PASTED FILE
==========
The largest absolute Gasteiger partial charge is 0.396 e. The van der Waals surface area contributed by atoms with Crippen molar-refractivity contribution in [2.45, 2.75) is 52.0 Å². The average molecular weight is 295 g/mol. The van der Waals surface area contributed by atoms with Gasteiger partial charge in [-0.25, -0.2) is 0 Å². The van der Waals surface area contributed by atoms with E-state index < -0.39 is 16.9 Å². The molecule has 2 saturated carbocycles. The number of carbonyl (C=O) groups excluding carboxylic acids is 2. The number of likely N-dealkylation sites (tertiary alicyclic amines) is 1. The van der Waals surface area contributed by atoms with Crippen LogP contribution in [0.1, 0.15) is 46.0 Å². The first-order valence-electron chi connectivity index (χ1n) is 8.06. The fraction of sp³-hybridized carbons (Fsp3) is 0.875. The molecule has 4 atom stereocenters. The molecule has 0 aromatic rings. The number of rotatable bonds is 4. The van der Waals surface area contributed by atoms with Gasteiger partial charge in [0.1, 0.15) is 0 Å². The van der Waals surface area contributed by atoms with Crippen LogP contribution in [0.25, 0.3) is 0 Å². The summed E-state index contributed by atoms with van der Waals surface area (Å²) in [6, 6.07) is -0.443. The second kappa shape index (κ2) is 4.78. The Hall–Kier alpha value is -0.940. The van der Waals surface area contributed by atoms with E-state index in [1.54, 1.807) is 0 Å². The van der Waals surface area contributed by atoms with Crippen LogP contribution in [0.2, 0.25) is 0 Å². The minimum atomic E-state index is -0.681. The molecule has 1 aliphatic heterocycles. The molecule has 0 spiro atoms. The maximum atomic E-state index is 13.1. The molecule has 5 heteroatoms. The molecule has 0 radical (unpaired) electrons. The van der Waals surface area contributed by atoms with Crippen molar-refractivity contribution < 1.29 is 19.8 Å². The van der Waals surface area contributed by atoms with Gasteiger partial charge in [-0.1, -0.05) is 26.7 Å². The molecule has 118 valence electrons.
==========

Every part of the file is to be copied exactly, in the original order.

The largest absolute Gasteiger partial charge is 0.396 e. The van der Waals surface area contributed by atoms with Crippen molar-refractivity contribution in [2.45, 2.75) is 52.0 Å². The average molecular weight is 295 g/mol. The van der Waals surface area contributed by atoms with Gasteiger partial charge in [-0.25, -0.2) is 0 Å². The van der Waals surface area contributed by atoms with E-state index < -0.39 is 16.9 Å². The molecule has 2 saturated carbocycles. The number of carbonyl (C=O) groups excluding carboxylic acids is 2. The number of likely N-dealkylation sites (tertiary alicyclic amines) is 1. The van der Waals surface area contributed by atoms with Crippen LogP contribution in [0.1, 0.15) is 46.0 Å². The first-order valence-electron chi connectivity index (χ1n) is 8.06. The fraction of sp³-hybridized carbons (Fsp3) is 0.875. The molecule has 4 atom stereocenters. The molecule has 0 aromatic rings. The number of rotatable bonds is 4. The van der Waals surface area contributed by atoms with Gasteiger partial charge in [0.1, 0.15) is 0 Å². The van der Waals surface area contributed by atoms with Crippen LogP contribution in [0.25, 0.3) is 0 Å². The summed E-state index contributed by atoms with van der Waals surface area (Å²) in [6, 6.07) is -0.443. The second kappa shape index (κ2) is 4.78. The Hall–Kier alpha value is -0.940. The van der Waals surface area contributed by atoms with E-state index in [1.54, 1.807) is 0 Å². The van der Waals surface area contributed by atoms with Crippen LogP contribution in [0.2, 0.25) is 0 Å². The minimum atomic E-state index is -0.681. The molecule has 1 aliphatic heterocycles. The molecule has 0 spiro atoms. The maximum atomic E-state index is 13.1. The molecule has 5 heteroatoms. The molecule has 0 radical (unpaired) electrons. The van der Waals surface area contributed by atoms with Crippen molar-refractivity contribution < 1.29 is 19.8 Å². The van der Waals surface area contributed by atoms with Gasteiger partial charge in [-0.1, -0.05) is 26.7 Å². The molecule has 118 valence electrons.